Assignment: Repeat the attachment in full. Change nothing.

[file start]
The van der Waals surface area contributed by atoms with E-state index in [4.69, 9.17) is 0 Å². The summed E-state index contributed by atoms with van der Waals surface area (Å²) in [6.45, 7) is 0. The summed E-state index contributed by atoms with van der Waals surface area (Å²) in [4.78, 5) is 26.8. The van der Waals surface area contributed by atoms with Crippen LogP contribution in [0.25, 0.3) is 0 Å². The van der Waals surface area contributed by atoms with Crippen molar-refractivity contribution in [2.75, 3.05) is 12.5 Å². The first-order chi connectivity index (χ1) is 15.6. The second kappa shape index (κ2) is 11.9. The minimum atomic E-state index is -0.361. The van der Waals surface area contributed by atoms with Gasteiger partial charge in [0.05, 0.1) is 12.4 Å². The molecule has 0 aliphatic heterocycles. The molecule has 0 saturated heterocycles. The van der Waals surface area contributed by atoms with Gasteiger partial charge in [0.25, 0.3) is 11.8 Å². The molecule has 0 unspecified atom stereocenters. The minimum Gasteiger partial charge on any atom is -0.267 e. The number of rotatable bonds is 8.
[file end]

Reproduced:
The van der Waals surface area contributed by atoms with E-state index in [4.69, 9.17) is 0 Å². The summed E-state index contributed by atoms with van der Waals surface area (Å²) in [6.45, 7) is 0. The summed E-state index contributed by atoms with van der Waals surface area (Å²) in [4.78, 5) is 26.8. The van der Waals surface area contributed by atoms with Crippen LogP contribution in [0.25, 0.3) is 0 Å². The van der Waals surface area contributed by atoms with Crippen molar-refractivity contribution in [2.75, 3.05) is 12.5 Å². The first-order chi connectivity index (χ1) is 15.6. The second kappa shape index (κ2) is 11.9. The minimum atomic E-state index is -0.361. The van der Waals surface area contributed by atoms with Gasteiger partial charge in [0.05, 0.1) is 12.4 Å². The molecule has 0 aliphatic heterocycles. The molecule has 0 saturated heterocycles. The van der Waals surface area contributed by atoms with Gasteiger partial charge in [0.25, 0.3) is 11.8 Å². The molecule has 0 unspecified atom stereocenters. The minimum Gasteiger partial charge on any atom is -0.267 e. The number of rotatable bonds is 8.